Koenen doesn’t see scope for Williams’s adjustable pedal systems, which are used in some niche applications, because they add quite a bit of cost to the vehicle that even truckmakers in North America and Europe have not been able to justify, achieving some of those advantages instead by means of adjustable seats and adjustable steering wheels.

India gameplan

What Koenen is more interested in is the possibilities he sees here in India for hand controls. “A lot of off-road equipment such as excavators don’t have a traditional accelerator pedal. In place of the accelerator the operator has just a rotary knob or a lever with which to control the vehicle. We’ve developed a lot of new applications there, and are now looking to them to higher and higher levels of sophistication and eventually having a joystick control with all the electronic functionality integrated into that unit,” he says.

The company counts Caterpillar, Komatsu, and Volvo CE among its construction equipment customers worldwide, and Pushkar acknowledges this is another target market, together with material handling, in which Williams have captured some significant new business worldwide.

Koenen points to the North American market, where too the smaller industrial equipment is not yet electronic. “I think there will be a convergence between India and North America where some of these developments will happen at roughly the same time, whereas you had a lag between when electronics was prevalent in North America and India in the larger commercial vehicles.”

Sales volumes today are at a very “moderate” 3,000–5,000 for BS3 and BS4 applications, but according to the OEMs’ plans for the next five years this could go up to around 100,000 a year, Shailendra Goswami says. “Whatever the size of the market, our objective is to maximise our share. We have 80 per cent in NAFTA, and we would like to have a similar status in India.”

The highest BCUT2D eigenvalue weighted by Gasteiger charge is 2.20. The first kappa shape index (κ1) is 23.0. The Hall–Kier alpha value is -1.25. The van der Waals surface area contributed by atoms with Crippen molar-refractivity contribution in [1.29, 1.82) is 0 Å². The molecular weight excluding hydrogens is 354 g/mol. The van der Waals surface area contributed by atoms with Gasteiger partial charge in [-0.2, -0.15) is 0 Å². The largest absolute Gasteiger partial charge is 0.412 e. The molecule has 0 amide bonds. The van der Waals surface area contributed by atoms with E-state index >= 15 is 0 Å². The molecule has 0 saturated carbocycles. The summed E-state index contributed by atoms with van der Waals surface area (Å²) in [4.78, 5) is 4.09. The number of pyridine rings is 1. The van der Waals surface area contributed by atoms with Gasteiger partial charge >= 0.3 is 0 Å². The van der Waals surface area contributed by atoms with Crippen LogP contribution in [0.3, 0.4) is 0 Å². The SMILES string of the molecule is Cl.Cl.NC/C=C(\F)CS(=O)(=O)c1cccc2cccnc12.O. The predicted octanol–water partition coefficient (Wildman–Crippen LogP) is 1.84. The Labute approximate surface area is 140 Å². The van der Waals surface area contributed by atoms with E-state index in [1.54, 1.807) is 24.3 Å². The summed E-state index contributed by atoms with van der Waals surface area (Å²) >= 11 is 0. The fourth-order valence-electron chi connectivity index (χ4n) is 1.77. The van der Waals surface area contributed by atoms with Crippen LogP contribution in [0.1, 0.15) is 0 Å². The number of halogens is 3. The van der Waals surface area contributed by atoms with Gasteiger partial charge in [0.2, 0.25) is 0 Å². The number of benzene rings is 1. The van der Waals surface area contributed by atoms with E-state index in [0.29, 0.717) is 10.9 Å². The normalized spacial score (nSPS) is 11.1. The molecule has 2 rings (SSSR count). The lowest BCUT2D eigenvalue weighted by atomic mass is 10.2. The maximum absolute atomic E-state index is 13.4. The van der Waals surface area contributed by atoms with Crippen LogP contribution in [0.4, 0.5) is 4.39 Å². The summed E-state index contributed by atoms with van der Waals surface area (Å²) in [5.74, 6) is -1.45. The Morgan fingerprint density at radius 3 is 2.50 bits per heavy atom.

“The market for medium and heavy trucks has been around 250,000. As infrastructure gets better, and the market shifts to heavier trucks with more powerful engines, that number is projected to grow to 400,000. But clearly, even at today’s level, if they’re all BS3 then, that’s a big market,” Koenen says. Williams’s target market of 200,000 units is roughly the same size as the North American market at present and one of only four truck markets of this size, Koenen points out. “So I don’t care if India grows at 10 percent or 5 percent. It will still be a big market. We don’t worry how big the market will be in a particular year, because we know that three years down the road, those trucks will be predominantly BS3.”

Shailendra Goswami expects the “onslaught” of demand to come in 2010, when BS3 is scheduled to be extended across the entire country. In the mean time, Williams has extended its product range downwards to include products for 1-tonne LCVs like Tata’s Ace, he reveals: “When this vehicle falls into the BS3 bracket we will also have an application for it.”

The company also has plans to set up a local assembly unit, most likely in Pune, when the volumes pick up in 2010. The roadmap and the blueprints are ready, he adds. “The moment we get the go-ahead, it will be a matter of 6–8 months for us to buy the land, set up a factory, and start production. Supply to OEMs will then move here from the China plant.”

An eventual decision to manufacture sensors will be based on cost and economies of scale, Shailendra says. “If the landed cost of a part from an existing plant which has been validated, which has been supplying it to us for a long time, is cheaper by even five percent, it makes sense for us to pass on that cost advantage to our customer. And this is exactly what we have discussed with our customers. We would certainly like to indigenise, but it has give us some value-addition, a cost or logistical advantage — only then will we consider it.”

Meanwhile Williams has already upped its level of low-cost sourcing in India, Koenen admits. “Our global sourcing head has been to India three or four times. Especially as we look at developing a production capability here in the next year or two, market conditions permitting, we obviously will be sourcing more in India.”